Governor Laura Kelly visits Maize South High School

Governor Kelly visited Maize South on Thursday to learn about mental health intervention services in USD 266


Leah Brown

Governor Laura Kelly visits with the Assistant Superintendent of Teaching and Learning, Beth Parker regarding mental heath in the Maize community. After talking to an extensive group of USD 266 representatives, Governor Kelly addressed individual concerns about specific issues in the district.

Ainsley Cramer, Assistant Editor

On Thursday, Governor Laura Kelly made the trip from Topeka to visit Maize South High School to learn about mental health services in the district. 

She noticed how Maize was able to reach her campaign goal of having counseling services accessible to students 24/7 and wanted to learn more about the program with hopes of making this available to more kids in Kansas.

Governor Laura Kelly listens to students speak in-depth about their mental health and how they have grown with the help of staff members from Maize High and Maize South High School. The Governor ended the visit by saying, “Each one of you has really inspired me into expanding the mental health department.” (Photo by Leah Brown)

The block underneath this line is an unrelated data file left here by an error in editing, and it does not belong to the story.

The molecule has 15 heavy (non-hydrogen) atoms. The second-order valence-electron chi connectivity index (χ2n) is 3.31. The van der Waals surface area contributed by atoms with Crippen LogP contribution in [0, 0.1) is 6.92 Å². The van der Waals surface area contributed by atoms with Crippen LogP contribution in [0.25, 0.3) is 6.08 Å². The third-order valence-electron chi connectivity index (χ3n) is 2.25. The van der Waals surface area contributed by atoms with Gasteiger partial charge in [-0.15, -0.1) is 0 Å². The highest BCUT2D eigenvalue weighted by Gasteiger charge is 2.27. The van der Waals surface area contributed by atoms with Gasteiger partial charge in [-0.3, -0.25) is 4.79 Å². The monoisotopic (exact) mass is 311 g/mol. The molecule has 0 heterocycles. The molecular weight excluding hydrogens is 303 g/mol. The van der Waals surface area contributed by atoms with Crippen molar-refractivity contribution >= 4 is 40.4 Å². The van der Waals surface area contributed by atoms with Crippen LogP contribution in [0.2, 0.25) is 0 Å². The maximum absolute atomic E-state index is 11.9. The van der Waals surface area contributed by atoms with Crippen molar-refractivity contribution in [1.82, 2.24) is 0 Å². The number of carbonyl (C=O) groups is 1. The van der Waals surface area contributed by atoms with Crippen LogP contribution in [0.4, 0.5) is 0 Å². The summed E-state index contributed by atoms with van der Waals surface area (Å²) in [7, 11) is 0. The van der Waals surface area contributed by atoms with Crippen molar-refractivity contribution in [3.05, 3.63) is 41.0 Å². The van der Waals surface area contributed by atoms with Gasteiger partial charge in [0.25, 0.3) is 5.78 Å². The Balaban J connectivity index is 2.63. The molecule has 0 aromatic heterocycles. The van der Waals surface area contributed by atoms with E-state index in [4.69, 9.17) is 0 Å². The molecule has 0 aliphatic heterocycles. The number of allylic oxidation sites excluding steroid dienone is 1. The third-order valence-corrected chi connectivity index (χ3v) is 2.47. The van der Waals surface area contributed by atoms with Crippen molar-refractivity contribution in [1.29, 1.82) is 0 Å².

USD 266 is partnering with ComCare of Sedgwick County to provide counseling for students not only at school, but on the weekends and during summer, if needed. Governor Kelly visited with four students to learn about their experiences with the program.

“I was, sort of, amazed at how open these kids were about their issues and how much they were willing to talk about their own stories and their experience here accessing health services through ComCare in conjunction with their high school,” Kelly said. 

Governor Kelly was impressed with the stories students shared and the goals they shared for their futures. These aspirations are what Governor Kelly wants to encourage through youth mental health outreach programs across Kansas; encouraging students to find things they enjoy and a direction to take with their high school career.

“These kids are goal-oriented, I mean, we’re talking about some freshmen who already know what they want to do with their lives,” Kelly said. “That’s a tribute to the program.”